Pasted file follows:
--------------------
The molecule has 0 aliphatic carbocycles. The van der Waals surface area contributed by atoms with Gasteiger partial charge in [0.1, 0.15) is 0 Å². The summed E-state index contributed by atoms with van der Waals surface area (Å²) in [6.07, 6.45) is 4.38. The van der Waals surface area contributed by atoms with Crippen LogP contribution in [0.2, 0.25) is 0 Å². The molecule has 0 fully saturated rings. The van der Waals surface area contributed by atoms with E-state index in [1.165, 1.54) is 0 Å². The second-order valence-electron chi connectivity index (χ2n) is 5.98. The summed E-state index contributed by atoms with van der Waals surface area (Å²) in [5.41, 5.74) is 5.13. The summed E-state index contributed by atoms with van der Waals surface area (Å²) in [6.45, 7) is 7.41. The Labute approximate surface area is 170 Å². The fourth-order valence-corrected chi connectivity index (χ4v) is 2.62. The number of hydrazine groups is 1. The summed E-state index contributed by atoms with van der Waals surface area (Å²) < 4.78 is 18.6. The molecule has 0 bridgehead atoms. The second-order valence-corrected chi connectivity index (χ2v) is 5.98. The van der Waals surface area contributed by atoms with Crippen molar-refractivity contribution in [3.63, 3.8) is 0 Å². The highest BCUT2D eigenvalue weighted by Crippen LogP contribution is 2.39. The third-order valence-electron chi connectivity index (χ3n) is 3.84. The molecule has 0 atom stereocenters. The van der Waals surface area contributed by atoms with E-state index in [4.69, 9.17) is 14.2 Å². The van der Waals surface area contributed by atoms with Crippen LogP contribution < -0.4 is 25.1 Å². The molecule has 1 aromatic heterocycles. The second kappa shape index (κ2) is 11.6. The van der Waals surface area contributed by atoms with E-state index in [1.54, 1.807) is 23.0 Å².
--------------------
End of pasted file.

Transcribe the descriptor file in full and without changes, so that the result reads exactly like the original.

The molecule has 0 aliphatic carbocycles. The van der Waals surface area contributed by atoms with Gasteiger partial charge in [0.1, 0.15) is 0 Å². The summed E-state index contributed by atoms with van der Waals surface area (Å²) in [6.07, 6.45) is 4.38. The van der Waals surface area contributed by atoms with Crippen LogP contribution in [0.2, 0.25) is 0 Å². The molecule has 0 fully saturated rings. The van der Waals surface area contributed by atoms with E-state index in [1.165, 1.54) is 0 Å². The second-order valence-electron chi connectivity index (χ2n) is 5.98. The summed E-state index contributed by atoms with van der Waals surface area (Å²) in [5.41, 5.74) is 5.13. The summed E-state index contributed by atoms with van der Waals surface area (Å²) in [6.45, 7) is 7.41. The Labute approximate surface area is 170 Å². The fourth-order valence-corrected chi connectivity index (χ4v) is 2.62. The number of hydrazine groups is 1. The summed E-state index contributed by atoms with van der Waals surface area (Å²) < 4.78 is 18.6. The molecule has 0 bridgehead atoms. The second-order valence-corrected chi connectivity index (χ2v) is 5.98. The van der Waals surface area contributed by atoms with Crippen molar-refractivity contribution in [3.63, 3.8) is 0 Å². The highest BCUT2D eigenvalue weighted by Crippen LogP contribution is 2.39. The third-order valence-electron chi connectivity index (χ3n) is 3.84. The molecule has 0 atom stereocenters. The van der Waals surface area contributed by atoms with E-state index in [4.69, 9.17) is 14.2 Å². The van der Waals surface area contributed by atoms with Crippen LogP contribution < -0.4 is 25.1 Å². The molecule has 1 aromatic heterocycles. The second kappa shape index (κ2) is 11.6. The van der Waals surface area contributed by atoms with E-state index in [1.54, 1.807) is 23.0 Å².